What no one's calling these guys on is that they promised this was a one-time deal. Go back and read what they were saying in 2010, when they decided the game would be here. Asked specifically about this, Goodell and Mara's fellow owners insisted this would be a one-time exception to the NFL's longstanding rule requiring the game to be held in places that had either a dome or an average high temperature of at least 50 degrees. Goodell categorically shot down the idea of other cold-weather, open-air-stadium cities hosting the game because New York is special. No one came right out and admitted that the Super Bowl was a reward condition for Mara's Giants and Woody Johnson's Jets building a new stadium with more luxury boxes and better premium seating options than Giants Stadium had, but everything everyone said made it clear that that's what this was, and that once it was over it wouldn't happen again.

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News item: John Mara says he wants another New York/New Jersey Super Bowl.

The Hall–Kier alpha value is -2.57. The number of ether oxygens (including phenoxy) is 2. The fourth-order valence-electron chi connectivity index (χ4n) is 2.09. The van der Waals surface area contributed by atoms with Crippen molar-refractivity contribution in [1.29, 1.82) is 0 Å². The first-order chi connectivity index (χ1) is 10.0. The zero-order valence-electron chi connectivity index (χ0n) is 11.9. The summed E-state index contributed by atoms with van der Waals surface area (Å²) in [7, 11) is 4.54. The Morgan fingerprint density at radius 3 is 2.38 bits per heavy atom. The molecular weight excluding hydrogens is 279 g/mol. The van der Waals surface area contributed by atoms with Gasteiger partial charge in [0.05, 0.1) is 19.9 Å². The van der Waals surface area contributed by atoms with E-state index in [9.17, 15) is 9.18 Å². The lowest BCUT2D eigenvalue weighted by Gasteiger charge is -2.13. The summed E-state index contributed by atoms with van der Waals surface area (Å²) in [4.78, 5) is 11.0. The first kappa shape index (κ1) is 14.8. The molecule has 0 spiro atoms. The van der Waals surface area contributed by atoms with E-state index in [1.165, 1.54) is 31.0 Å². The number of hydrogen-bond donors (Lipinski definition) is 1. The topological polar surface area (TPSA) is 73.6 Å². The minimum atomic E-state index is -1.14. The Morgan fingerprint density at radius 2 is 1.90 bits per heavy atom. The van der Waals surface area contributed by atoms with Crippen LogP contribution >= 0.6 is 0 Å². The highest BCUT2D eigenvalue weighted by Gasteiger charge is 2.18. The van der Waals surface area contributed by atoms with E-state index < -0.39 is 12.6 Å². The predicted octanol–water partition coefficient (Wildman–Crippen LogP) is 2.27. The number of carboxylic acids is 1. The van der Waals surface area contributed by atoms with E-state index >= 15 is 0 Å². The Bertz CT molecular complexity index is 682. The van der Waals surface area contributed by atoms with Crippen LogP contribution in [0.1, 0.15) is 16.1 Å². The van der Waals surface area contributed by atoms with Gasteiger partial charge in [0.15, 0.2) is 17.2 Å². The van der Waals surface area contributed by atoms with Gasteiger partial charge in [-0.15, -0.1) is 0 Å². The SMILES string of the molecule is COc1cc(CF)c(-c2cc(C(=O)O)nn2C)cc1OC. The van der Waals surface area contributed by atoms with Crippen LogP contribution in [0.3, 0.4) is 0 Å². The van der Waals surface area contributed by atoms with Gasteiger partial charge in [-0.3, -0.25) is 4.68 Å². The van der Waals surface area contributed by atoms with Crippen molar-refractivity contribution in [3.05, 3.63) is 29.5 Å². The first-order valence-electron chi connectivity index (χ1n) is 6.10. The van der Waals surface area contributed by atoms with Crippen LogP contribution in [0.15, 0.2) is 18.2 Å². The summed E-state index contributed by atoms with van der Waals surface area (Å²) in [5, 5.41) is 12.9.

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But we all know these guys don't always tell the truth, and so there was never any reason to believe this exact thing wouldn't happen. And now that the area got through the early part of the week with frigid-but-not-incapacitating weather, and now that it appears game conditions will be the absolute best anyone could have hoped for when this whole cockamamie idea was conceived, they want to go back on this.

They shouldn't press their luck. For goodness' sake, another winter storm is scheduled to hit this area mere hours after the game ends Sunday night. They got lucky by one day. And that's just game day we're talking about. Every time they have the Super Bowl here or in Chicago or in Philadelphia (and you know that's going to come up as long as Mara keeps pushing), the NFL is going to be taking a major risk that its biggest week (not just its biggest day, but its major convention week) gets ruined due to weather. And I continue to fail to understand the reasons for inviting that risk.